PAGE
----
Who to write about?

by Andrea Elizabeth

I’ve heard descriptions of writers being mainly observers. As if they are removed from the dynamic in the room. There is also the idea that being observed changes things. I may have that wrong as I think it may have to do with point of view rather than adding an extra dynamic to what is taking place. But in my sensitive state, I can’t think of a writer as someone removed from the action. Maybe less self-conscious ones are able to disappear and strictly observe something removed from them. There are also the comic situations where an observer thinks they’re invisible, but they are really painfully obvious. The hopping bush in the cartoons, for example.

One of the sideshows in the streets of San Francisco was a guy with a bush right on the sidewalk who would jump out at unsuspecting passers-by. It was amazing how many people were startled even though a bush is very out of place there, and that there was a crowd all around with eyes pointed right at it. I guess knowing how to hide is how writers get by with it. But the conspicuous-feeling writer, even if successful in hiding, is worried about the Candid Camera moment when the observed realizes the gag. It’s not nice to embarrass people. So this writer can only safely write about him or herself, but life is too complicated with connecting variables to make this a safe venture either.

There is probably a loving way to expose people, but you see the difficulty in one who would choose the word, expose. Solzhenitsyn was lucky in having a bonefied villain, the impersonal Soviet Union, to expose. Naming the names of the victims is a bit less clean-cut. There is a certain embarrassment to being a victim. It is a position of weakness. Solzhenitsyn in The Gulag Archipelago describes how he, and I assume others, spent much of their prison time second-guessing themselves and identifying their own mistakes. ‘If only I…, I wouldn’t have been arrested.’ Even if it was totally unjustified, the human mind wonders if God is punishing him or her for something else. I think many victims feel guilty. And I think this can be preyed upon. There is so much emphasis on forgiveness, but isn’t there room for a bit of justice? I wish more was said instead about how people in a position of strength should treat those weaker than themselves, or in a lower position, rather than how those in the lower position should forgive and love abusers.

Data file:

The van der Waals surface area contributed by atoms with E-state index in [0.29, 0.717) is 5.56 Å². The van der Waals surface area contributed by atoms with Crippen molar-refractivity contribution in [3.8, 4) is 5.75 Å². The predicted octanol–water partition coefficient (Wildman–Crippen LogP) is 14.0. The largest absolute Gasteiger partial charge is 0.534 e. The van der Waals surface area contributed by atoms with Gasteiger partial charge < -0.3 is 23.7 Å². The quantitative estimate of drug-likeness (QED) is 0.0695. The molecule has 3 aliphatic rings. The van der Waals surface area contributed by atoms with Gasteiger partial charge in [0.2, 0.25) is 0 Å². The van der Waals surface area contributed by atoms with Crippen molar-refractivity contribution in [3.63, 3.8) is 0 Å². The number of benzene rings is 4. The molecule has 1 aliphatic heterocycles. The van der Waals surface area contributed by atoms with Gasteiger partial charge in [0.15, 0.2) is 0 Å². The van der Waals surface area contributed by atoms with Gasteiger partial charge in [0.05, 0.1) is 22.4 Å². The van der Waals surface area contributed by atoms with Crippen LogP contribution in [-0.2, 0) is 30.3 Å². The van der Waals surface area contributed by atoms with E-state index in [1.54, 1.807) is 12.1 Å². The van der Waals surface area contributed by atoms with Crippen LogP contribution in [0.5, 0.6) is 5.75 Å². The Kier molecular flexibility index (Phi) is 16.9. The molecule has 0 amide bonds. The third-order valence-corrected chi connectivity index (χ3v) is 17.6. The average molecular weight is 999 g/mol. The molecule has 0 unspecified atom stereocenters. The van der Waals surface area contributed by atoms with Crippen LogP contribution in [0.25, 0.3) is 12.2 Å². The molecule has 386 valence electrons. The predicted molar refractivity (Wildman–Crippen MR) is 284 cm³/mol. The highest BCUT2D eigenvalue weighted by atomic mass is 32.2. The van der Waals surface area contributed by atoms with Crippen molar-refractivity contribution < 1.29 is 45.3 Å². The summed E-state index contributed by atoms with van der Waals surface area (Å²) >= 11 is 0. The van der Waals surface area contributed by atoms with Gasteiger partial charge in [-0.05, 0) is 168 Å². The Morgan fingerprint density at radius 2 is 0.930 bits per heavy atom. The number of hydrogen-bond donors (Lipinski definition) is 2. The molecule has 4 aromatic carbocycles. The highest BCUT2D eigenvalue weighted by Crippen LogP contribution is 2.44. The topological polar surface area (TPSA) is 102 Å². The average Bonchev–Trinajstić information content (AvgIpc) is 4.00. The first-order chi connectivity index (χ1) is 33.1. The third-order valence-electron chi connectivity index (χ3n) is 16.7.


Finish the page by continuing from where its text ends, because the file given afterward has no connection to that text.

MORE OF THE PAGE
People don’t like hard feelings though. Maybe they want so badly to get rid of them that they’ll sweep reality under the rug and let bygones be bygones. It is true that one can be consumed by bitterness and resentment, but maybe there’s a better way to deal with it than blind forgetfulness and blame assuming. Solzhenitsyn felt it noble to not sign the imposed confessions of false guilt. Neither did he like the idea of the abusive soviets having nice retirements. I don’t either. But like I said in another post, I don’t know about forgiveness.